On September 19, 1988, Israel launched its first artificial satellite, Ofek 1, into orbit using its national launcher Shavit, making it a space power. Other satellites in the OFEC (“Horizon”) series were launched in the following years. The goal is to acquire space technology, then reinvest in civil applications (eros), but above all military (OFEC).
A complex geopolitics
Since its independence in 1948, Israel has faced an increasingly threatening geopolitical situation: considering that Palestine must belong to the Arabs, the border states have, directly or indirectly, waged several wars (1948-49, 1956, 1967, 1973). Won. The Israelis have always underlined the uncertain future of the Jewish state. Towards the end of 1979, a new enemy was added to the region, Iran, which did not hesitate to support the Palestinian cause and refused to recognize the state of Israel. For the latter, its future and its security depend on the essential skills of intelligence, as evidenced by the events of the Gulf War. In fact, in January and February 1991, Israel was hit by a Scud-type missile bombing from Iraq that killed more than 70 civilians and destroyed scores more. Complaining that he had not received enough information from his American allies, Defense Minister Moshe Arens then decided to speed up the OFEC program.
Towards independent military and civilian spatial information
On April 5, 1995, with the launch of Ofek 3, the Israelis acquired their first military intelligence satellite. With a total weight of 225 kg, it is placed in an inverted elliptical orbit (366 km x 694 km). It is equipped with an optical instrument that provides images with a resolution of about one meter. This allows Israel to access a limited club of states, including imaging satellites, and, above all, cannot rely on foreign sources, especially Americans. Ofeq 3 does not naturally leave some neighboring states (Iran, Syria, Iraq, etc.) indifferent that it will regularly pass over their territory.
In order to ensure the continuity of the military intelligence service, OFEC followed on 4 January 1998, but it did not reach its orbit. Note that from their offspring, the Israelis also eros (Earth Resource Satellite Observation), A commercial civilian Earth observation satellite, the first of which was launched on December 5, 2000 (by a Russian Start 1 rocket).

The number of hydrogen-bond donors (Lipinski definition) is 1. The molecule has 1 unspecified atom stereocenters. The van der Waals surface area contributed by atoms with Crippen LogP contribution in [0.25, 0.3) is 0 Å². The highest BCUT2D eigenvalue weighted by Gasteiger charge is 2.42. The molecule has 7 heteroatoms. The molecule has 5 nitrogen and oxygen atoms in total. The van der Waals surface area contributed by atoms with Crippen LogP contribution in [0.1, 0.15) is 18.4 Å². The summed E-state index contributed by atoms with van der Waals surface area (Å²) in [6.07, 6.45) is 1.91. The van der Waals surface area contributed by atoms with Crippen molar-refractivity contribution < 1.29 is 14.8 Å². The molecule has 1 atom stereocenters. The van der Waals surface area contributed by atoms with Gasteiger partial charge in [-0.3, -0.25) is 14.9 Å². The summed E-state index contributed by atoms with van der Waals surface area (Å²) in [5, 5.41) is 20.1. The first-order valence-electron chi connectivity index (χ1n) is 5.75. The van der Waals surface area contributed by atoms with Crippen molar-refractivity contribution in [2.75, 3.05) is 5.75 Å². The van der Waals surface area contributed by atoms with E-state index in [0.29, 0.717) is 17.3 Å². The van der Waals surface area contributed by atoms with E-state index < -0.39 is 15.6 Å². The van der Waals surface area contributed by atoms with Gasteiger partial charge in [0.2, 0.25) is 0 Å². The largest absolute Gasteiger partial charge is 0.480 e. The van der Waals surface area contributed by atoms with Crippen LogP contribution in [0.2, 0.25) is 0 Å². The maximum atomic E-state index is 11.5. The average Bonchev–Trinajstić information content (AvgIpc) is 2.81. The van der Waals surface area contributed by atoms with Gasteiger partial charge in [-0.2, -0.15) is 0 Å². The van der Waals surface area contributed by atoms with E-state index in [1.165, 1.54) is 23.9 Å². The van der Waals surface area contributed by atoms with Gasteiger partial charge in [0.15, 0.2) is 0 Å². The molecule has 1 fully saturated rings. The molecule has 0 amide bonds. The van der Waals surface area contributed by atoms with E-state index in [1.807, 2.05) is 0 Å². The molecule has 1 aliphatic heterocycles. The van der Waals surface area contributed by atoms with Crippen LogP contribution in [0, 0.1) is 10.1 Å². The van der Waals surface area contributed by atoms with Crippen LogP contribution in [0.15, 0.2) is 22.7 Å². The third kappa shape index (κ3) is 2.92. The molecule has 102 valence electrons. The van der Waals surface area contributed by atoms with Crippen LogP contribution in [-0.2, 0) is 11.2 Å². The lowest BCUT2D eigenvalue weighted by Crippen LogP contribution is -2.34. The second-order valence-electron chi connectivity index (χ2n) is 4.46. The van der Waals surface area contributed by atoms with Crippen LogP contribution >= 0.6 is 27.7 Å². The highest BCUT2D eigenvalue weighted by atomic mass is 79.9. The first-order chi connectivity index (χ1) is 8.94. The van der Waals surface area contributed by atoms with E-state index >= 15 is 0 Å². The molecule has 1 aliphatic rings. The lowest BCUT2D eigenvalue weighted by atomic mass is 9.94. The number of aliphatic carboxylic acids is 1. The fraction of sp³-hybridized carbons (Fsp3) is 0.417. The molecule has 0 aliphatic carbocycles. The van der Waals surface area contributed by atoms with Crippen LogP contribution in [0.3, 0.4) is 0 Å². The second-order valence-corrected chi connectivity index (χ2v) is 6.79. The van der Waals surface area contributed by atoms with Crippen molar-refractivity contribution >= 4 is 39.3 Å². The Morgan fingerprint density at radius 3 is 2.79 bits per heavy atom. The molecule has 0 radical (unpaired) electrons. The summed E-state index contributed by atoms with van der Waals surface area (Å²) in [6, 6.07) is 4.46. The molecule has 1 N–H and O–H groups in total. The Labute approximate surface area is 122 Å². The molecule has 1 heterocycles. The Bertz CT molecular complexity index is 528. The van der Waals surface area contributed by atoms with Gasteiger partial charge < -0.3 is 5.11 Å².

Using a Chevitt deployed from Palmachim Airbase, the Israelis launched OFEC 5 on May 28, 2002, the first of an advanced generation of reconnaissance satellites. It is also placed in an elliptical orbit of 369 km perimeter, at 771 km apogee with a tendency of 143.5. 2.3 m high, 1.2 m in diameter and total weight about 300 kg, like the predecessors of Ofeq 5, produced by its MBT division Israel Aerospace Industries (IAI). For optical systems, it is designed by L-Op (Electro-optic industries), A subsidiary of Elbit systemAn Israeli defense company.
Thanks to OFEC 5, the space intelligence system has been strengthened and enriched with the deployment of OFEC 7 and 9, launched in 2007 and June 2010, respectively. Thus Israel has a way to ensure better revision of the sites monitored at all times. , Optimized optical system (probably less than 80 cm from the last 70 cm for the last satellite).
Keep the edges
In addition to optical imaging satellites, Israelis are also acquiring radar imaging satellites (OFEC 8 in 2008, OFEC 10 in 2014), capable of clearing clouds and observing at night.
Thus, the success of the Ofek Satellite is a result of the political and military will to strengthen the Israeli industrial capability on the one hand, and to ensure the advancement of state-of-the-art technology on the other. Threats to Middle Eastern states. The question is even more acute because Iran has also been acquiring space launch and observation resources for several years.
– A simple job : Spy satellite. World military space historyJack Villain, Vuibart, 2009
– An article : “Spy satellite spread”, Christian Lordier, Air and Cosmos, June 7, 2002
– A contact : “OFEC 5 Launch”Oiknine Claude and Bergman David, in Acta astronautica, Flight. 56, January 2005.
Philippe Varnoteaux is a doctor of history, an expert on the beginnings of space exploration in France, and the author of several reference works.